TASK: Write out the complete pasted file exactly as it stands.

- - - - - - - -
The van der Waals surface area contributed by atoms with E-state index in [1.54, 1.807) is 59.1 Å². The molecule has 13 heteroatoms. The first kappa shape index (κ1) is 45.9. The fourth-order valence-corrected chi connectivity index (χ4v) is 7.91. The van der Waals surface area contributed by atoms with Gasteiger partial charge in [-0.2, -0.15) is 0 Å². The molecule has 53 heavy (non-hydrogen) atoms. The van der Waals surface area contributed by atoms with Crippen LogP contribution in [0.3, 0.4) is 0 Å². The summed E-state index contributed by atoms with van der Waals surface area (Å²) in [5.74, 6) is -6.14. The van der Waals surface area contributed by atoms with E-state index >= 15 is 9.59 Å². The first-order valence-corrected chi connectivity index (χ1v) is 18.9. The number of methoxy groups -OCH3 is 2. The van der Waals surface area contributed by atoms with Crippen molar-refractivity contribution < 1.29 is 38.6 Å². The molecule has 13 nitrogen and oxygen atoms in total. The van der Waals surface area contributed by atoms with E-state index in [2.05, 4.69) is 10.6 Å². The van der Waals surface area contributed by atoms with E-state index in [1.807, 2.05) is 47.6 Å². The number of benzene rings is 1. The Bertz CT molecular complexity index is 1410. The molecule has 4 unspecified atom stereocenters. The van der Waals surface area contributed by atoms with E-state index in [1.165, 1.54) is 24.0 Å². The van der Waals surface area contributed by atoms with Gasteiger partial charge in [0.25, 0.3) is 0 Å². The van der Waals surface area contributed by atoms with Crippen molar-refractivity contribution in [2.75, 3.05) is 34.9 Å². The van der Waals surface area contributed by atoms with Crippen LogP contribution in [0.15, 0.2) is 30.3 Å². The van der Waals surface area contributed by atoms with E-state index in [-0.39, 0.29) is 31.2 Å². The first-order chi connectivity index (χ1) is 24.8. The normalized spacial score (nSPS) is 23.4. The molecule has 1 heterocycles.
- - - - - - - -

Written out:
The van der Waals surface area contributed by atoms with E-state index in [1.54, 1.807) is 59.1 Å². The molecule has 13 heteroatoms. The first kappa shape index (κ1) is 45.9. The fourth-order valence-corrected chi connectivity index (χ4v) is 7.91. The van der Waals surface area contributed by atoms with Gasteiger partial charge in [-0.2, -0.15) is 0 Å². The molecule has 53 heavy (non-hydrogen) atoms. The van der Waals surface area contributed by atoms with Crippen LogP contribution in [0.3, 0.4) is 0 Å². The summed E-state index contributed by atoms with van der Waals surface area (Å²) in [5.74, 6) is -6.14. The van der Waals surface area contributed by atoms with E-state index >= 15 is 9.59 Å². The first-order valence-corrected chi connectivity index (χ1v) is 18.9. The number of methoxy groups -OCH3 is 2. The van der Waals surface area contributed by atoms with Crippen molar-refractivity contribution < 1.29 is 38.6 Å². The molecule has 13 nitrogen and oxygen atoms in total. The van der Waals surface area contributed by atoms with E-state index in [2.05, 4.69) is 10.6 Å². The van der Waals surface area contributed by atoms with E-state index in [1.807, 2.05) is 47.6 Å². The number of benzene rings is 1. The Bertz CT molecular complexity index is 1410. The molecule has 4 unspecified atom stereocenters. The van der Waals surface area contributed by atoms with E-state index in [1.165, 1.54) is 24.0 Å². The van der Waals surface area contributed by atoms with Gasteiger partial charge in [0.25, 0.3) is 0 Å². The van der Waals surface area contributed by atoms with Crippen molar-refractivity contribution in [2.75, 3.05) is 34.9 Å². The van der Waals surface area contributed by atoms with Crippen LogP contribution in [0.15, 0.2) is 30.3 Å². The van der Waals surface area contributed by atoms with E-state index in [-0.39, 0.29) is 31.2 Å². The first-order chi connectivity index (χ1) is 24.8. The normalized spacial score (nSPS) is 23.4. The molecule has 1 heterocycles.